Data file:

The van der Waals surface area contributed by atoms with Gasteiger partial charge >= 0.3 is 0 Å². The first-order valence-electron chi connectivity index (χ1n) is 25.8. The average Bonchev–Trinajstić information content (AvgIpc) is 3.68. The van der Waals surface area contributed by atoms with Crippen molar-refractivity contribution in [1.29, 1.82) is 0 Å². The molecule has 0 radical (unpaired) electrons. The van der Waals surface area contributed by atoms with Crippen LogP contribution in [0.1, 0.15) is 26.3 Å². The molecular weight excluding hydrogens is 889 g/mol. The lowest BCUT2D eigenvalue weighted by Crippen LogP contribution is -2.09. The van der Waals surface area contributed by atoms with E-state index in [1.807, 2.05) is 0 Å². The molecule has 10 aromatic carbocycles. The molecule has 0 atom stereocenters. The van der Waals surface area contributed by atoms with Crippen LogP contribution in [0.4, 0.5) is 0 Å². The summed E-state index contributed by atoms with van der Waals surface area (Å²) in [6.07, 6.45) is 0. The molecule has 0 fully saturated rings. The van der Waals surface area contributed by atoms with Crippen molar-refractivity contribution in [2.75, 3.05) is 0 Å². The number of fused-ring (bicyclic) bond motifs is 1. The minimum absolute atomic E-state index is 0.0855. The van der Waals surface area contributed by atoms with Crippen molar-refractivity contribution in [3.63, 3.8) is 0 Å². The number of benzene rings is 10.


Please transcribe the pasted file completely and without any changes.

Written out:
The van der Waals surface area contributed by atoms with Gasteiger partial charge >= 0.3 is 0 Å². The first-order valence-electron chi connectivity index (χ1n) is 25.8. The average Bonchev–Trinajstić information content (AvgIpc) is 3.68. The van der Waals surface area contributed by atoms with Crippen molar-refractivity contribution in [1.29, 1.82) is 0 Å². The molecule has 0 radical (unpaired) electrons. The van der Waals surface area contributed by atoms with Crippen LogP contribution in [0.1, 0.15) is 26.3 Å². The molecular weight excluding hydrogens is 889 g/mol. The lowest BCUT2D eigenvalue weighted by Crippen LogP contribution is -2.09. The van der Waals surface area contributed by atoms with E-state index in [1.807, 2.05) is 0 Å². The molecule has 10 aromatic carbocycles. The molecule has 0 atom stereocenters. The van der Waals surface area contributed by atoms with Crippen LogP contribution in [0.4, 0.5) is 0 Å². The summed E-state index contributed by atoms with van der Waals surface area (Å²) in [6.07, 6.45) is 0. The molecule has 0 fully saturated rings. The van der Waals surface area contributed by atoms with Crippen molar-refractivity contribution in [2.75, 3.05) is 0 Å². The number of fused-ring (bicyclic) bond motifs is 1. The minimum absolute atomic E-state index is 0.0855. The van der Waals surface area contributed by atoms with Crippen molar-refractivity contribution in [3.63, 3.8) is 0 Å². The number of benzene rings is 10.